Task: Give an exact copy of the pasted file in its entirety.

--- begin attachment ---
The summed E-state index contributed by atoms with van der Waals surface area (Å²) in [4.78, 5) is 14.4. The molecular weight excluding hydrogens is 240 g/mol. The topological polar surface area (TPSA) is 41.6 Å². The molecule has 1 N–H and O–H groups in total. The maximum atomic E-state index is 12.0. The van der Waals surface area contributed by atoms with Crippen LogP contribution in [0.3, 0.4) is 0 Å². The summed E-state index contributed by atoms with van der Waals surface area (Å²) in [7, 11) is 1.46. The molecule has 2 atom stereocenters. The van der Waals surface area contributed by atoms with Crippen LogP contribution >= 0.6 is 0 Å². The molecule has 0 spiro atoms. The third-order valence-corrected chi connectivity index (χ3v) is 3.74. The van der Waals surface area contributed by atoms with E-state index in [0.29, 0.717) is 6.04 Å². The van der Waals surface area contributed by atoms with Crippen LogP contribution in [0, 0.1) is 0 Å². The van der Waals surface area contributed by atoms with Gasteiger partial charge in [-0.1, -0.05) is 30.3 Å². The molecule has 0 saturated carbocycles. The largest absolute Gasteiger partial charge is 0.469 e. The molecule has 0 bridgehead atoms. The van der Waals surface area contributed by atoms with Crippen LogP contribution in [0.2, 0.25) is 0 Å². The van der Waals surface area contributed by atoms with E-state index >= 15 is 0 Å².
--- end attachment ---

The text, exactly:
The summed E-state index contributed by atoms with van der Waals surface area (Å²) in [4.78, 5) is 14.4. The molecular weight excluding hydrogens is 240 g/mol. The topological polar surface area (TPSA) is 41.6 Å². The molecule has 1 N–H and O–H groups in total. The maximum atomic E-state index is 12.0. The van der Waals surface area contributed by atoms with Crippen LogP contribution in [0.3, 0.4) is 0 Å². The summed E-state index contributed by atoms with van der Waals surface area (Å²) in [7, 11) is 1.46. The molecule has 2 atom stereocenters. The van der Waals surface area contributed by atoms with Crippen LogP contribution >= 0.6 is 0 Å². The molecule has 0 spiro atoms. The third-order valence-corrected chi connectivity index (χ3v) is 3.74. The van der Waals surface area contributed by atoms with E-state index in [0.29, 0.717) is 6.04 Å². The van der Waals surface area contributed by atoms with Crippen LogP contribution in [0, 0.1) is 0 Å². The van der Waals surface area contributed by atoms with Gasteiger partial charge in [-0.1, -0.05) is 30.3 Å². The molecule has 0 saturated carbocycles. The largest absolute Gasteiger partial charge is 0.469 e. The molecule has 0 bridgehead atoms. The van der Waals surface area contributed by atoms with Crippen LogP contribution in [0.2, 0.25) is 0 Å². The van der Waals surface area contributed by atoms with E-state index >= 15 is 0 Å².